• Mesoblast Ltd., of Melbourne, Australia, said it entered an agreement with Colorado State University to perform preclinical dose-escalation trials of its universal donor adult stem cell technology for the treatment of long bone fractures, and for intervertebral spinal fusion. The trials are expected to begin before the end of August, with the first results to be available within five months of initiation.

• Mologen AG, of Berlin, appointed Dirk Simon to the company's board of management, with responsibility for finance. Simon joins Mologen from Merckle Group, where he was responsible for financial oversight of business development, as well as research and development. The company also appointed Matthias Schroff to the board, with the title of chief operating officer, a new position. Schroff is one of the inventors behind Mologen's key patents and served as managing director before the company went public.

• MorphoSys AG, of Munich, Germany, appointed Robert Friesen director of preclinical development, and Bernhard Erning as director of treasury and corporate development. Friesen joins from the Dutch biopharmaceutical company AM-Pharma BV, where he had been vice president of research and preclinical development. Erning previously was head of equity capital markets for WestLB, of Duesseldorf, Germany, and executive director of corporate finance for UBS in London and Frankfurt, Germany.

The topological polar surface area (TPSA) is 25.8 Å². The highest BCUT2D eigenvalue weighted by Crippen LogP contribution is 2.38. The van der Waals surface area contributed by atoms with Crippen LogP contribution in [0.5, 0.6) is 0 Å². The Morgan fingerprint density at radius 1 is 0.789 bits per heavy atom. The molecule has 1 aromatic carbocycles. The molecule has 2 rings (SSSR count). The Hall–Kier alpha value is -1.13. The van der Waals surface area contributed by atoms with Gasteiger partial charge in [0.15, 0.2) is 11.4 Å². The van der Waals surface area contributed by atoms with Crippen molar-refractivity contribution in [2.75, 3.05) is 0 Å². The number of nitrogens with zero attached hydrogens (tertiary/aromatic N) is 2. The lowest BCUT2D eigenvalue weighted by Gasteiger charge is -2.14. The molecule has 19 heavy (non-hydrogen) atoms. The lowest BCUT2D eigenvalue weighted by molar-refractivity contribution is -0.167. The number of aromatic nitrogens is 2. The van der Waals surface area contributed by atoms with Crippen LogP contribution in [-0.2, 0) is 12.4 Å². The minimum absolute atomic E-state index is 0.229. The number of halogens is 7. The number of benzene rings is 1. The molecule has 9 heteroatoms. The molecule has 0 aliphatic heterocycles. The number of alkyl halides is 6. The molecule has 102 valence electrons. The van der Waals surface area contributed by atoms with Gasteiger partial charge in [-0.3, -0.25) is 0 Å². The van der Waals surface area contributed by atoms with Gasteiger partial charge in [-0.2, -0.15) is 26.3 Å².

• Newron Pharmaceuticals SpA, of Milan, Italy, completed patient enrollment in its Phase III trial with safinamide to treat Parkinson's disease. A total of 260 patients in 26 centers worldwide have been randomized in the study, which aims to show safety and efficacy of safinamide used as adjunctive treatment to a dopamine agonist in early stage Parkinson's disease patients. Data should be available in the first half of 2006.

• NicOx SA, of Sophia-Antipolis, France, said several compounds have been selected for further development from the company's agreement with New York-based Pfizer Inc. to develop nitric oxide-donating compounds for ophthalmology. Those compounds, submitted by NicOx, will be tested by Pfizer to identify a possible candidate for clinical development. The companies signed the agreement in August 2004, with Pfizer receiving the option to obtain an exclusive worldwide license to the compounds. NicOx has received €2 million (U.S. $2.4 million) so far, and stands to receive a further €35 million, plus royalties if the collaboration results in a commercialized product.

• Oxford BioMedica plc, of Oxford, UK, said the UK Motor Neurone Disease Association has awarded the company a research grant to support preclinical evaluation of MoNuDin to treat amyotrophic lateral sclerosis. The initial grant of £350,000 will fund a preclinical efficacy study and support preparations for clinical trials. Oxford BioMedica plans to start clinical development in the 2006-2007 timeframe.

• Oxford Immunotec Ltd., of Oxford, UK, said its core T-SPOT patent was upheld by the European Patent Office following a challenge by Cellestis Inc., of Valencia, Calif., and Sanofi-Pasteur, of Lyon France. T-SPOT is a method for quantifying antigen-specific T cells, thus providing a means of monitoring the response of the immune system to disease.

• Perlegen Sciences Japan KK, of Tokyo, and RIKEN (The Institute of Physical and Chemical Research) in Japan formed a high-throughput research collaboration using technology from Santa Clara, Calif.-based Affymetrix Inc. to conduct whole-genome association studies aimed at identifying the genetic causes of up to 47 diseases. Perlegen will work with RIKEN's SNP Research Center to conduct first-pass genome scanning of patients to identify regions of the genome associated with many diseases.